Tiffany's Everyday Objects Home Line Actually Includes A $1,000 Tin Can & The Internet Is Shook
The tin can is having an unexpected moment in the spotlight. While the late, great Andy Warhol famously reimagined Campbell's soup cans into Pop Art back in the 1960s, this common household item has been all but abandoned for too long. That is, until now. Tiffany's Everyday Objects home line features a $1,000 tin can. No, that's not a typo and yes, the internet has been getting worked up over this piece.
Tiffany & Co. is a luxury brand that is most celebrated for its gorgeous and iconic jewelry and blue box packaging. But the brand recently introduced an incredibly extra collection of household items such as paper cups, a protractor, a pencil sharpener, and more. Perhaps too much more.
All of these "utilitarian items," which is essentially Tiffany's way of saying "basics," have been upscaled. The Tiffany Tin Can, for instance, is reimagined as a handcrafted work of art, made with materials like sterling silver and shining vermeil.
Essentially, Tiffany transformed basics into bougie pieces.
The sardonic cynic that lives inside all us might be tempted to ask, "Why pay a $1,000 for the 'Tiffany Tin Can' when I can just repurpose a used version with some nifty supplies from the arts ad crafts store?"
However, a recycled tin can doesn't have Tiffany features, such as the "instantly recognizable signature Tiffany Blue hue of this design's enamel accent." Yes, we're referring to the blue stripe on the side of the can, which you can use as a pen holder or for makeup brush storage. Or you can toss all of your spare pocket change into it, which will never equal the cost of the container in which it's held.
The hefty price tag would no doubt having you thinking twice utilizing this "everyday object" for just any ol' thing.
The Internet is certainly baffled by this product — and its price tag. Twitter users were hardly shy about taking aim at Tiffany over it what they view as a display of consumerism and class division.
No, this is not just a tin can on many levels. So pull up a chair and prepare for some belly laughs and higher thought with these reactions to the can.
This sterling silver tin can from Tiffany & Co. is a solid $1,000. WTH?!?— 'ColeWorld (@Ncoleycole) November 7, 2017
This tweet is simple but it really hits on all points regarding the can.
only peasants buy the iphone x— xicanx•troubadour (@hldncaufld) November 7, 2017
i’m on that tiffany’s tin can and some string
but make it dated and luxury 💅🏽 pic.twitter.com/AjpTJs6rCJ
The tin can is generating a lot of comparisons to the newly launched iPhone X, due to the similarity of pricing but disparity of function. Which would you choose in the digital day and age?
"We need something for the person who has everything"— Chelsea Kiene (@chelseakiene) November 7, 2017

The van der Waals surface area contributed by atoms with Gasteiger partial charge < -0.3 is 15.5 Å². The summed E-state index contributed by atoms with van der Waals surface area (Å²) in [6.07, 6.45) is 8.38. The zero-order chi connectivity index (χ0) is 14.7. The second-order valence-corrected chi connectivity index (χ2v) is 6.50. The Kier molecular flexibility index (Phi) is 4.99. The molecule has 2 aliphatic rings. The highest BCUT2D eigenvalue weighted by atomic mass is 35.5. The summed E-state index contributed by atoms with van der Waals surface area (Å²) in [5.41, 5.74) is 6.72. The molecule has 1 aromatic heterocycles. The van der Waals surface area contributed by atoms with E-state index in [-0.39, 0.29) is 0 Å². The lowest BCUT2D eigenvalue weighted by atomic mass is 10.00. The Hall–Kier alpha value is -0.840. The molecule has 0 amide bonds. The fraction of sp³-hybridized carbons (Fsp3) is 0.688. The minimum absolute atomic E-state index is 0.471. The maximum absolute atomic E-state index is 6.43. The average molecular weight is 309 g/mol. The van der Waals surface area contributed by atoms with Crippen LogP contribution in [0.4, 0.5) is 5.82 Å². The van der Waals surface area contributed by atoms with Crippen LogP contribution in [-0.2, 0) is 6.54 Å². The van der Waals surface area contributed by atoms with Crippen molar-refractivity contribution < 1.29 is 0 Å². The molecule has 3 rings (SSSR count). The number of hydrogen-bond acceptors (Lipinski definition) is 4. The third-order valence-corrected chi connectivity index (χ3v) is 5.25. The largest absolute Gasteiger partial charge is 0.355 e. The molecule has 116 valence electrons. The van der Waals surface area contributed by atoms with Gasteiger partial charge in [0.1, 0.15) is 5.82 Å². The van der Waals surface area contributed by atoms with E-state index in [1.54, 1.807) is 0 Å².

"A tin can, but made of sterling silver & vermeil"
The sarcasm is more biting than snake fangs. Ouch!
If you are thinking of getting something for your significant other for your next anniversary, think no further than the Tiffany's Tin can, also called 'You may probably need this after the divorce settlement' pic.twitter.com/SCcaTiek3O— Rabin (@lazybanker) November 8, 2017
The Twitterverse is clearly having lots of fun at the Tiffany Tin Can's expense.
Hey honey where's my sterling silver and vermeil tin can with Tiffany blue enamel accent?— Annie West (@anniewestdotcom) November 8, 2017
*Sound of recycling truck driving away https://t.co/BHloGfKUgS
But really. That would be the "oopsie!" to end all "oopsies!"
I'm gonna use a soup tin to put my change in, so maybe one day I can afford a $1000 Tiffany tinhttps://t.co/ifKJxC0Wwr— Mark Anning (@1EarthMedia) November 8, 2017
The 99 percent isn't having any of the Tiffany Tin Can.
This user's reaction is a sarcastic commentary on a consumerist society.
I unironically love the Tiffany & Co Everyday Objects line? Obvs I don't think you should buy a $1k tin can, but the idea that someone *else* might buy a $1k tin can made of sterling silver is a strange, lovely commentary on consumerism, impacting only those who would consume it.— betts (@betty_days) November 8, 2017
This user's reaction is a more softly delivered commentary on a consumerist society. He certainly owns his take on things.
Tiffany are selling a THOUSAND DOLLAR tin can and it doesn’t even have beans in pic.twitter.com/74zMYVm5V2— RachelCharltonDailey (@RachelCDailey) November 7, 2017
Come on, it should at least have some coffee beans or something else in it, right? Although such additions still don't justify the price.
Nice try, Tiffany, but I can get a tin can out of my garbage bin for FREE thank you very much... pic.twitter.com/4SII8fXglj— Shay (@ShaySimmons94) November 7, 2017
There are plenty of tin cans that would probably love a second lease on life for a lot less cash.
You know what I've always wanted? $1,000 tin can--yes, a tin can--from Tiffany's. Hope Santa's listening...😛 https://t.co/5gFeYiL35K— Sarah Pulliam Bailey (@spulliam) November 7, 2017
Obviously, the Internet's voice has been heard. Most people aren't going to shell out $1,000 for a fancy tin can that is more of a status symbol then anything else.
Tiffany, however, isn't targeting the mere masses with its Everyday Objects Collection. We're not worthy.